Friday, April 13, 2007

Of Nappy Headed Hos and Condoleeza

There's probably been more than enough said about Don Imus and the Duke rape case. And I have debated whether I should add my voice to the throng. I've drafted and deleted several posts. But this won't leave me alone. So here goes.

First there are two responses to all of this that drive me insane.

"What ever happened to free speech."
To which of course I might respond, what have ever happened to good manners or common decency. Putting aside for the moment the racist misogyny of Imus's remark, we have to recognize that calling somebody a "nappyheaded ho" is just rude. Yeah, the 1st Amendment gives you the right to be a dick. But having the right to do something doesn't mean that you should. Take this for instance.

"Why do people like Al Sharpton and Jesse Jackson always play the race card? We will never get over our divisions unless people learn to let things go."
See, the 1st Amendment allows me to call this racist idiocy. But I won't because I was raised right. I might ask though what the hell this even means. Does it mean that racism will end if we let racists be racist in peace? We can live in a less racially divisive society if only I can learn not to bother you with the circumstances and consequences of my oppression? Your need to live free of discomfort is more important than my need to be heard? And what exactly am I getting out of this? The right to be called a "nappyheaded ho" on national radio? The right to be gang raped at a lacrosse party? Thanks but no thanks.

But here's what's really bothering me about this whole thing. In the rush to defend the Rutgers women's basketball team, it's clear that they have earned our support precisely because they are not actually "nappyheaded hos." They are not the young woman in the Duke case. That nameless young woman--a single mother, a college dropout, a former exotic dancer, as every article reminds us--didn't deserve our defense. We could be outraged on her behalf. We could rail against the white male privilege run amok. But defend her? No. Her very existence proves what so many black women try so hard to disprove--we are not welfare mothers. We are not video vixens. We are not "nappyheaded hos." But getting yourself raped at party full of white men where you were the sexual entertainment doesn't really prove that does it? So there will be no defense of her, no meetings with her, no rallying around her now that North Carolina has decided she's a liar.

But the Rutgers girls, these girls, are on the Condoleeza Path of Success. They have struggled, worked hard, followed the rules, played the game and it's paying off. They have been trotted out on TV, not a nappy head among them, looking every bit the bright, high achieving women they are. And the implication, at least to my eyes, is that they deserve our protection because they are good girls. What would have happened if they had been less than good?

Maybe this all bothers me because I was placed on the Condoleeza Path of Success early in life. I learned, even though no one ever said these words, that being smart and well-spoken and modest would protect me from many of the degradations that so many black women have to live with every day. And I succeeded. I live with a certain amount of privilege that many many many black women don't have. It's amazing how people's facial expressions and body language change when I introduce myself as Dr. Francis or mention that I'm a college professor. A whole set of assumptions about me get thrown out because of that PhD. But Dr. Francis isn't exactly tattooed on my forehead, is it? I walk around in my brown skin, appearing very much the nappyheaded ho to the Imuses of the world simply because of that brown skin. It's small comfort to think that, apparently, my only defense against that is trying really hard to be Condoleeza.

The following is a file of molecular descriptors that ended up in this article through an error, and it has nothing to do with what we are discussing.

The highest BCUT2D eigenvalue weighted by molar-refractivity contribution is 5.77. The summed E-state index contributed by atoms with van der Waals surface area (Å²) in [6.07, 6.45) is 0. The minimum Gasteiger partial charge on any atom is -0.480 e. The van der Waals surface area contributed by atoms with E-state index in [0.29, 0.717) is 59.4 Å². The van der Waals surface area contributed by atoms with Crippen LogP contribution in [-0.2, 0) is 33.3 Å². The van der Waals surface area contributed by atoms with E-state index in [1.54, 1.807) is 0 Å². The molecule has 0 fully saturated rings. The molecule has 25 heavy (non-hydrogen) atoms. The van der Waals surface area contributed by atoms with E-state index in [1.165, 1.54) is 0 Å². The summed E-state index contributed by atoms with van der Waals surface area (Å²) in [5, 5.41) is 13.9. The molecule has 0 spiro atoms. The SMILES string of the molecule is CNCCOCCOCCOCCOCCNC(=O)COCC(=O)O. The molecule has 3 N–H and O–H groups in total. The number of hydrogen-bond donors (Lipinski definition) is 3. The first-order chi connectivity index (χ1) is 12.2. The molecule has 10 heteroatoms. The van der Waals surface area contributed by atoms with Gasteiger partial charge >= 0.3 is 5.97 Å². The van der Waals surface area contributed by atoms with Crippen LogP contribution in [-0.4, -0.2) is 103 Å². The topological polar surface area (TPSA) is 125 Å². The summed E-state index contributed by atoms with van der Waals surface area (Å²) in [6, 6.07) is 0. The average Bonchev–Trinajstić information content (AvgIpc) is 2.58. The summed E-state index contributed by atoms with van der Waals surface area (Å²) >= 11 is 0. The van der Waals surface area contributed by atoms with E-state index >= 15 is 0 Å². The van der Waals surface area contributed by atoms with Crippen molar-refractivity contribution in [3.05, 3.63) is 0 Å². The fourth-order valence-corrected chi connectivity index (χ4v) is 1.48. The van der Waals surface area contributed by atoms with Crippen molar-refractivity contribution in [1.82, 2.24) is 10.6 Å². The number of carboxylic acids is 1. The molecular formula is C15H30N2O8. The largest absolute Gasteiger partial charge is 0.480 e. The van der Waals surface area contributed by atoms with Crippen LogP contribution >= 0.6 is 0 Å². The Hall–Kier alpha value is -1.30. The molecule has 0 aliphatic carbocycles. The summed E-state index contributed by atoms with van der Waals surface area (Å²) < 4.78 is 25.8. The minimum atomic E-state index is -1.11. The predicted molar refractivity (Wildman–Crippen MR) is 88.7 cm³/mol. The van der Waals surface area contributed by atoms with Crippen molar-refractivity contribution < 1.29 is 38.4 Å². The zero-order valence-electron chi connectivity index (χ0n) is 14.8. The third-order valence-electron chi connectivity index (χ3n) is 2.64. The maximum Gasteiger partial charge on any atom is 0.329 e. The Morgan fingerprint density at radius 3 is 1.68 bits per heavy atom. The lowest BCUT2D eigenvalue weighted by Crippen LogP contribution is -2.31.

5 comments:

claire said...

So number one -- will you send this out to get a wider audience (not that many people don't read the blog)? This is excellent and perfect.

The comment that bugs me is the one that says Imus is just being politically incorrect. As if being politically correct -- as you say, just using common decency -- were too staid for the edgy Don Imus.

Alison said...

I wrote in an article on rape one time, "As long as we live in a male dominated society, for women, the dark alley is everywhere." And that's what this post made me think of. As long as the racist-sexist formulation "nappy-headed ho" is considered a legitimate insult, then no brown skinned woman can really be safe. No efforts to prove that you're actually Condoleeza will keep you safe. Hell, Condoleeza herself isn't safe.

Did you say this yesterday?: that some of us should make shirts that say "nappy-headed ho" and wear them, in the spirit of Bitch magazine and cunt and other reclaimed terms?

Gunfighter said...

I'm going back to read your post in a minute... but can I tell you how I felt when I read your blog header and saw this?:

"...WHO HAVE THEIR OWN FOLDER AT THE COMIC BOOK SHOP, WHO THOUGHT LIVING COLOUR (THE BAND, NOT THE SHOW) WAS THE BOMB..."

I knew that, at long last, I had found my people, and that I was not alone.

Peace,

GF

Lori said...

Hmm,"What would have happened if they been less than good?" Great question.

Personally, I think the bottom line is, no matter how often we perm, relax, hot-comb, dye our hair various shades of blonde and no matter how chaste we are (or appear to be), we (Black women) are never going to be quite right or good enough.

Also, some of us are perfectly "happy to be nappy." Imagine that (smile).

Heather said...

Sorry for this being completely off topic. I'm gathering e-mails for a Lowcountry Blogger meet up. Would you mind dropping me a line? Thank you. heathersolos@gmail.com